Goodman v. Mead Johnson & Co.

Decision Date09 December 1975
Docket NumberNo. 75-1333,75-1333
Citation534 F.2d 566
PartiesFlorence L. GOODMAN, and Robert J. Goodman, individually and as Executor of the Estate of Florence L. Goodman, Deceased v. MEAD JOHNSON & COMPANY et al. Appeal of Robert J. GOODMAN, individually and as Executor of the Estate ofFlorence L. Goodman. . Submitted Under Third Circuit Rule 12(6)
CourtU.S. Court of Appeals — Third Circuit

William R. Morris, Newark, N. J., for appellant.

Bernard Chazen, Englewood, N. J., for appellee.

Before ADAMS, GIBBONS and ROSENN, Circuit Judges.


GIBBONS, Circuit Judge.

This is an appeal from an order in a diversity case granting defendant's motion for summary judgment. 1 The original plaintiffs were Florence L. Goodman and her husband, Robert J. Goodman. While the action was pending Florence Goodman died, and Robert Goodman, as executor of her estate, was substituted as the real party in interest pursuant to Rule 17(a), Fed.R.Civ.P. The defendant is Mead Johnson & Company, the manufacturer of the estrogen compound Oracon, which Florence Goodman used from April 4 through June 19, 1967 and which plaintiff alleges caused the injuries at issue in this case. The complaint was filed on February 25, 1971, more than three years and eight months after the last use of Oracon. The district court held that the New Jersey two year statute of limitations applicable to personal injuries, N.J.S.A. 2A:14-2, barred the various claims asserted in this case, even taking into account that state's "Discovery Rule" exception. 2 Because there are genuine issues of material fact as to the date of discovery of the several claims against Mead Johnson which could not be resolved on a motion for summary judgment, we reverse.

I. Plaintiff's Claims

Originally the plaintiffs asserted claims for negligence and breach of implied warranty of fitness for intended use, claiming:

(1) on behalf of Florence Goodman that use of Oracon caused thrombophlebitis;

(2) on behalf of Florence Goodman that use of Oracon caused carcinoma of the right breast resulting in a mastectomy;

(3) on behalf of Robert Goodman, an action per quod consortium amisit.

After his wife's death on May 22, 1973, Robert Goodman, with the court's permission, filed an amended complaint in which he substituted himself, as executor of his wife's estate, as a plaintiff. However, in the amended complaint he also included a wrongful death claim under N.J.S.A. 2A:31-1 et seq.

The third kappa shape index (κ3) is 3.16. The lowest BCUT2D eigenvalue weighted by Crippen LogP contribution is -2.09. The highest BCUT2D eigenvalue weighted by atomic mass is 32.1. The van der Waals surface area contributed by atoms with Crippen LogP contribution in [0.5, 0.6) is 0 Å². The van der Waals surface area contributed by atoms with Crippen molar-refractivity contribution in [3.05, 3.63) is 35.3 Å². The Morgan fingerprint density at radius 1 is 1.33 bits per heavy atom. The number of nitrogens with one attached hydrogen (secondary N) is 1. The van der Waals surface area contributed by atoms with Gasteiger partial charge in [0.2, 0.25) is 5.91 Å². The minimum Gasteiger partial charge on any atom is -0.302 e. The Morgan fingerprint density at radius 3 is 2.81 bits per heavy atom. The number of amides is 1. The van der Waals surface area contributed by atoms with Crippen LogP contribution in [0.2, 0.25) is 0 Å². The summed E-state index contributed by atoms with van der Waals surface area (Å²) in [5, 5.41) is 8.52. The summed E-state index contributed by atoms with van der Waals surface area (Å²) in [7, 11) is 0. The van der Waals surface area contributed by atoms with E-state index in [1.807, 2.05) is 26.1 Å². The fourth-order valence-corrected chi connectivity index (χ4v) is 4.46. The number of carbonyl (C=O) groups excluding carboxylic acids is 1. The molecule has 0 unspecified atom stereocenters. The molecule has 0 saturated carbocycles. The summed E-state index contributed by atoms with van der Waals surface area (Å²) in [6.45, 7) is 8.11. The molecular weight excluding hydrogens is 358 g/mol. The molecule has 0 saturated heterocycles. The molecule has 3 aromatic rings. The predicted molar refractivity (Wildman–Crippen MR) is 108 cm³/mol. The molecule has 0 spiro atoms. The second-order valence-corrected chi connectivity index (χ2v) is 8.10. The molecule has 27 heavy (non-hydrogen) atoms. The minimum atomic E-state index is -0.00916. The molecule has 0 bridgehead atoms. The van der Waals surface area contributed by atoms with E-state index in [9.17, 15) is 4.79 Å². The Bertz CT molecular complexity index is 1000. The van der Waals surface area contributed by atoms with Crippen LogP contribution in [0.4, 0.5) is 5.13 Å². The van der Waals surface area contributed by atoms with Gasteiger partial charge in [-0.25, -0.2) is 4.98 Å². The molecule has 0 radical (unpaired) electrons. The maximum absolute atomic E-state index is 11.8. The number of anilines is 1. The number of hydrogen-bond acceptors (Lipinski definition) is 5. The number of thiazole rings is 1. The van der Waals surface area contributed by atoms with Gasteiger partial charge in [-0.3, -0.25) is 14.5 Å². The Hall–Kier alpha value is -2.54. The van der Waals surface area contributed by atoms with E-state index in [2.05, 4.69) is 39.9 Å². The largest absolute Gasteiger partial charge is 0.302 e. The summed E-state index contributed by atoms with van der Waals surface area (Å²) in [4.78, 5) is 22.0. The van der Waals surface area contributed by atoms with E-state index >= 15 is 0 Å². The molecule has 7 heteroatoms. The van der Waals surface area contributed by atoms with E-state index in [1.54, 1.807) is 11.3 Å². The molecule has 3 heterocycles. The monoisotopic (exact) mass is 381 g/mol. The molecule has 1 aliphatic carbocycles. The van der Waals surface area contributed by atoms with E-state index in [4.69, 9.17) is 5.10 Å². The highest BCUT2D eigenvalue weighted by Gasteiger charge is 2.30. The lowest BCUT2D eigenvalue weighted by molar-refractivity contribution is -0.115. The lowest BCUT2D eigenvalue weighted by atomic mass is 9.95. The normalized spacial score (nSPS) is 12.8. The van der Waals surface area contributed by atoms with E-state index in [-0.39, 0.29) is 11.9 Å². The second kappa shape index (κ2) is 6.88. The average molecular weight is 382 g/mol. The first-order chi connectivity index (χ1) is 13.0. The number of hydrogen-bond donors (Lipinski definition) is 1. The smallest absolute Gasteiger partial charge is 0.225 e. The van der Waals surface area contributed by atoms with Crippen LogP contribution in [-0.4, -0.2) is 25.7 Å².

Thus, besides the decedent's thrombophlebitis and cancer personal injury claims and Robert Goodman's per quod claim there was before the court a statutory wrongful death claim. The court's rulings on these claims are challenged on appeal.

II. The Wrongful Death Claim

The district court disposed of the wrongful death claim in a footnote as follows:

This action was undertaken without leave of court or written consent of the adverse party as required by Rule 15 of the Federal Rules of Civil Procedure. Florence Goodman died May 22, 1973. (Plaintiff's Answer to Defendant's Supplementary Interrogatory No. 1(a)). Plaintiff had over one year after the death of Florence Goodman to allege these new causes of action. Now, on the eve of trial of this three-year old case, after the completion of discovery, he attempts to inject new causes of action into this law suit through an improper use of the Federal Rules of Civil Procedure.

To permit plaintiff to amend its complaint will undoubtedly cause the defendant to suffer prejudice in its defense of this suit. Discovery, now completed, will have to be re-instituted and the trial date of this aged case will be delayed again. . . . 388 F.Supp. at 1071-72 n.2. 3

This reasoning for relegating the plaintiff to a separate lawsuit to assert his wrongful death claim is completely unsatisfactory. Since the liability issues in this survivor's wrongful death action would be identical to those involved in the personal injury claims, the only possible "prejudice" to Mead Johnson if the amendment were permitted would be the necessity for further discovery regarding the separate items of damage recoverable under N.J.S.A. 2A:31-5 4 and the persons entitled to such damages under N.J.S.A. 2A:31-4. 5 The court undoubtedly has a substantial interest in disposing of old cases. But that interest is not so great as to require a litigant to initiate a separate lawsuit on a wrongful death claim growing out of the same transactions giving rise to the pending causes of action. Thus, Goodman urges that the refusal of the district court to permit the amendment in the circumstances of this case where there would be no substantial prejudice to the adverse party and there is no evidence that the recent assertion of the wrongful death claim is a dilatory trial maneuver was an abuse of discretion. 6

A conclusion that the court should not have refused to permit the amendment, however, would not end the inquiry because a question would remain whether or not the wrongful death action is time-barred. The New Jersey wrongful death action has a separate statute of limitations, N.J.S.A. 2A:31-3, which provides that: